Sweden Week 3
Cross Country Skating
On my first trip to Sweden in 1990, I spotted the strangest ice skates I had ever seen, They were half a meter long with a T-shaped body and cross country ski bindings on the top. I asked Elsa Hardemark, my host, what they were and she said that they were cross country skates. People used them to skate tens of kilometers a day on rivers, lakes, and even on the Baltic. I thought then I'd have to try that sport, but then for the next 10 years I only came to Sweden in the summer.
Now however, I'm in Sweden in the winter, and there is ice. Lots of ice. I knew this because they had ice sculptures in downtown Sodertalje carved from river ice nearly a meter thick.
Patrik Waldenstrom invited me to try cross country skating with Ingrid, his wife, and Asa his daughter. We packed a lunch and headed out to a lake southwest of Jarna. I adjusted the bindings on the skates to hold my cross country ski boots tightly. Then strapped them on tightly and stepped onto the ice. Every one, me included, waited to see if I would pull a "Bambi" and end up spread out on the ice. To everyone's surprise I didn't fall over immediately. It was a lot like ice skating, perhaps with a little bit of the modern skating style of cross-country skiing.
There was a little fluffy snow over the ice which made things a little slower, which was probably perfect for a beginner like me. I brought along my ski poles but my hosts skated in the more traditional style without poles. Well, Patrik did bring one long steel tipped pole to "test the ice." It was heavy enough I felt as if Patrik could protect us all from any local "ice bears." Patrik also carried a throwing rope rope, just like those carried by river rafters, to toss to anyone who fell through the ice. We each wore two ice picks around our necks, The points were in plastic sheaths, the theory was that if you fell through the ice you would grab the picks out of their sheaths and use them to claw your way back onto the ice. I hoped that this would remain theory and not practice!
It was great fun! You fly across the ice at high speed with the smallest effort. Once or twice I hit the balance just right and I could feel the thrill of soaring effortlessly along over the ice. We only went a few kilometers but I can see that you can cover much greater distances on good ice.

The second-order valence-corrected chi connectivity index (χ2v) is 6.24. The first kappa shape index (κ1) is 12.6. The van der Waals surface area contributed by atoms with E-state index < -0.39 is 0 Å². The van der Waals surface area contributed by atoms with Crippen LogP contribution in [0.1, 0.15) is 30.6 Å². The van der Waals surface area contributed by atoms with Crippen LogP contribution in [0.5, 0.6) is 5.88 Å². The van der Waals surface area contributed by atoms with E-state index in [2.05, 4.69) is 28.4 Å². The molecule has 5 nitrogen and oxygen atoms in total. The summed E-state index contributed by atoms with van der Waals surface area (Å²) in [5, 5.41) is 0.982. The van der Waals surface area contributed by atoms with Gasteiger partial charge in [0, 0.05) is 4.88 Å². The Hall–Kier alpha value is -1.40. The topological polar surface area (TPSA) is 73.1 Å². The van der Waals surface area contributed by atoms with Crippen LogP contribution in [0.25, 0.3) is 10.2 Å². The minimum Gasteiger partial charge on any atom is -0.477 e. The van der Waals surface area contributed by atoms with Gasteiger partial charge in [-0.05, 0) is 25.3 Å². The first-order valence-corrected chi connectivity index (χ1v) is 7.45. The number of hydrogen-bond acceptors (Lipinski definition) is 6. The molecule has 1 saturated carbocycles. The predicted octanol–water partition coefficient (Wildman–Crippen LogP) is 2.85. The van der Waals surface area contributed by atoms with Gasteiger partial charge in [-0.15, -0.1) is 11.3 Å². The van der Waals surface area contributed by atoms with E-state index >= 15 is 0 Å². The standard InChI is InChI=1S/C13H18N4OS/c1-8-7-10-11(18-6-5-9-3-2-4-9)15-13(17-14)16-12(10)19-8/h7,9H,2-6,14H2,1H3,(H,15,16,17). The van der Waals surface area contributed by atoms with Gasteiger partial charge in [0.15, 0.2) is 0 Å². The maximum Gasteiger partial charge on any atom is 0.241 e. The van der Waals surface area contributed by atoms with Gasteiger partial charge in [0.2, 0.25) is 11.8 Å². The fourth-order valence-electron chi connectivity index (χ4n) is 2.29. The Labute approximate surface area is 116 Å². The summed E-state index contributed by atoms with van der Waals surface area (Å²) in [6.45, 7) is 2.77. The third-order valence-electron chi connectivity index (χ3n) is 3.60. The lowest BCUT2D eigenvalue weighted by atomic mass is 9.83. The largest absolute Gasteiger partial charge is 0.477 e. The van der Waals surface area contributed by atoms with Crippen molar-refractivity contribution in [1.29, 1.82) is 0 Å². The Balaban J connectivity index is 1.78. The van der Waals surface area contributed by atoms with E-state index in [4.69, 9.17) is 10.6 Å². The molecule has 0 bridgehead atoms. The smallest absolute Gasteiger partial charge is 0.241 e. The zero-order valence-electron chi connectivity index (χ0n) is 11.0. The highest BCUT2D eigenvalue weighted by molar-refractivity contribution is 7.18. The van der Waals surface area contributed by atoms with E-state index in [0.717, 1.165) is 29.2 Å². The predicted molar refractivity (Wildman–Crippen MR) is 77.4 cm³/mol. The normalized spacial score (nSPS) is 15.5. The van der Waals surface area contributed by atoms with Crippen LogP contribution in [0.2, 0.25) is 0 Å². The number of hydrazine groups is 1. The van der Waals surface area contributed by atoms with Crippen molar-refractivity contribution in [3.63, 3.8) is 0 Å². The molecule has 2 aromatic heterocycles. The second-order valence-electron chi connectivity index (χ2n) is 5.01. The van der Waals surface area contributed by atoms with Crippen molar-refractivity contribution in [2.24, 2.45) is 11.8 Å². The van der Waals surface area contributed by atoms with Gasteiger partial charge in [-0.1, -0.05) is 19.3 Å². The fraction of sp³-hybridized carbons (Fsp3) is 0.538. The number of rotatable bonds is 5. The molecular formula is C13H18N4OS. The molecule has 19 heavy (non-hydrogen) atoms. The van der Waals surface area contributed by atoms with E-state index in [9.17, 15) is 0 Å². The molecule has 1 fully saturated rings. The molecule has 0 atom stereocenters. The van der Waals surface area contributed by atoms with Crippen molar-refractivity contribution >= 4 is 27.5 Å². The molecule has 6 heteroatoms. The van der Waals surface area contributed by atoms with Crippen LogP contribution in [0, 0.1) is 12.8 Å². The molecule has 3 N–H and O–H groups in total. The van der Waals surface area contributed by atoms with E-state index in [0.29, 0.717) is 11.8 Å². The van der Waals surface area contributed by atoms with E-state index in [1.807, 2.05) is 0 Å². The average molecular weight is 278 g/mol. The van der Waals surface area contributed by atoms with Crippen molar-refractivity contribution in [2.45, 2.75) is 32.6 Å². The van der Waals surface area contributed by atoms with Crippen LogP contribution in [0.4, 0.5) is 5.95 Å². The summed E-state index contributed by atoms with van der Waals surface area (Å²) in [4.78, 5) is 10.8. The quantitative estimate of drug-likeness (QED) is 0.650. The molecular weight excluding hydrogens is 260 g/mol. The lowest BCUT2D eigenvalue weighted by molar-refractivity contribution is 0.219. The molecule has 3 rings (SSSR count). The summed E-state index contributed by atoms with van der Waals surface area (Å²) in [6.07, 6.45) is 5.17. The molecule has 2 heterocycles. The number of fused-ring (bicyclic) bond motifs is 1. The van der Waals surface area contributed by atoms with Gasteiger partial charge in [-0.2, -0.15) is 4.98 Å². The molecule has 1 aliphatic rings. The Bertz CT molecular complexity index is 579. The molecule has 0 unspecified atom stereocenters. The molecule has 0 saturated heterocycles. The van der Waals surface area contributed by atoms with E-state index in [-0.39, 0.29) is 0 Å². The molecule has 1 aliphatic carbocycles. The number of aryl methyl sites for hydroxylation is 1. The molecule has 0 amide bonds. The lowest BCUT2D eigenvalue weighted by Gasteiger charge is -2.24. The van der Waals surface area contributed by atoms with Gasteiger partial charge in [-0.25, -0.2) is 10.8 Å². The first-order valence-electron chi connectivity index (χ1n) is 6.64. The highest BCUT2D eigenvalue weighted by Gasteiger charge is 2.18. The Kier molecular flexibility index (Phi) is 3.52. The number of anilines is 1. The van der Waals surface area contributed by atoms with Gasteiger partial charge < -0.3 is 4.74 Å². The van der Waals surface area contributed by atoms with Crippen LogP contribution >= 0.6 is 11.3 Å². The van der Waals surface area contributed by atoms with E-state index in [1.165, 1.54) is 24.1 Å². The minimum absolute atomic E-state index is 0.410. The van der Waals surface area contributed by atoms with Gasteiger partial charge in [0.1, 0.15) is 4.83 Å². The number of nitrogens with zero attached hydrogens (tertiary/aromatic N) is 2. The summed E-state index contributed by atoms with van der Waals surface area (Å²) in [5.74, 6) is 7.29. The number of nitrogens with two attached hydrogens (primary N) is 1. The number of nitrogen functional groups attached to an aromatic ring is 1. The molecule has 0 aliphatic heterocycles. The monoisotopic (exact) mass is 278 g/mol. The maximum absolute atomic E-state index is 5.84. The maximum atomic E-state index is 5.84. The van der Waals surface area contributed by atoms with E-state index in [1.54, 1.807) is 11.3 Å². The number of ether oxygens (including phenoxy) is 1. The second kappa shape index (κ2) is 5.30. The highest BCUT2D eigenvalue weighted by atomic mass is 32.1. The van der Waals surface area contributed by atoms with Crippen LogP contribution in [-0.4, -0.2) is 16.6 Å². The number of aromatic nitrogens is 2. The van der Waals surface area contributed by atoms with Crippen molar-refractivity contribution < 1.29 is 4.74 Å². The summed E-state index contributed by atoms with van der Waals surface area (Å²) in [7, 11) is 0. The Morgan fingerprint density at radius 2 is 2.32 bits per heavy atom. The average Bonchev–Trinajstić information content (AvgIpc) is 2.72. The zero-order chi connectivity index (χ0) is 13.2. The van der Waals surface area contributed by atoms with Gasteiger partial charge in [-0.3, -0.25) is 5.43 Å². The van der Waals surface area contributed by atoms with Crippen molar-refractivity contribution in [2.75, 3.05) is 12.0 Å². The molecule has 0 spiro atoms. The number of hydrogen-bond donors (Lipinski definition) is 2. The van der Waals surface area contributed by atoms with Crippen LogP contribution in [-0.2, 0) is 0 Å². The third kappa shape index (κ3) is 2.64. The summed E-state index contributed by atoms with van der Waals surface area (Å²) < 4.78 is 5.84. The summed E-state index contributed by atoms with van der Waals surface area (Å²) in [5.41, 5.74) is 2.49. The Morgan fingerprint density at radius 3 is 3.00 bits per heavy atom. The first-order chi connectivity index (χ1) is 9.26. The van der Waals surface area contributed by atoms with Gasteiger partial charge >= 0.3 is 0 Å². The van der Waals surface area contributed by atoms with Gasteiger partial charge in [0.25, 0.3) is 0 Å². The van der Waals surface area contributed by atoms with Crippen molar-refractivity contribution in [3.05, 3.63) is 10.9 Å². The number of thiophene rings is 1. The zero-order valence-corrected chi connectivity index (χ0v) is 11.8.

Ingrid brought a great lunch and after skating for an hour we stopped on a bright sunlit side of a rocky island for a break.
Asa helped a lot, I was standing on the ice worried about falling over when she skated up next to me, smiled sweetly, put out her hand, touched me, shouted kull and bounced away. I didn't need a Swedish dictionary to know what was going on. I was "IT" and the game we were playing was kull AKA tag. I forgot m fear of falling and started out after her. I had good acceleration, but she was wearing hockey skates and could turn better. A classic confrontation of speed against agility. All day long we traded touches, shouting kull each time. At the very end of the day she tagged me and I started out after her, she zigged and zagged heading for the safety of the rocks near the car. I came within centimeters of touching her but she dodged me expertly and I ended up being IT last.
I want a rematch!
This week also featured a wonderful visit with one of the most creative engineer/scientists in all of Sweden, Goran Lundstrom, known as Engineer Lundstrom. I met him in his office at Ny Technik a weekly newspaper of engineering and science. He publishes a weekly column containing interesting tips on how to use workshop materials to build interesting engineering projects. I sure wish he would write a column in English!
Some of the activities he shared with me will appear in my Activities from Sweden pages.
Go to Week 4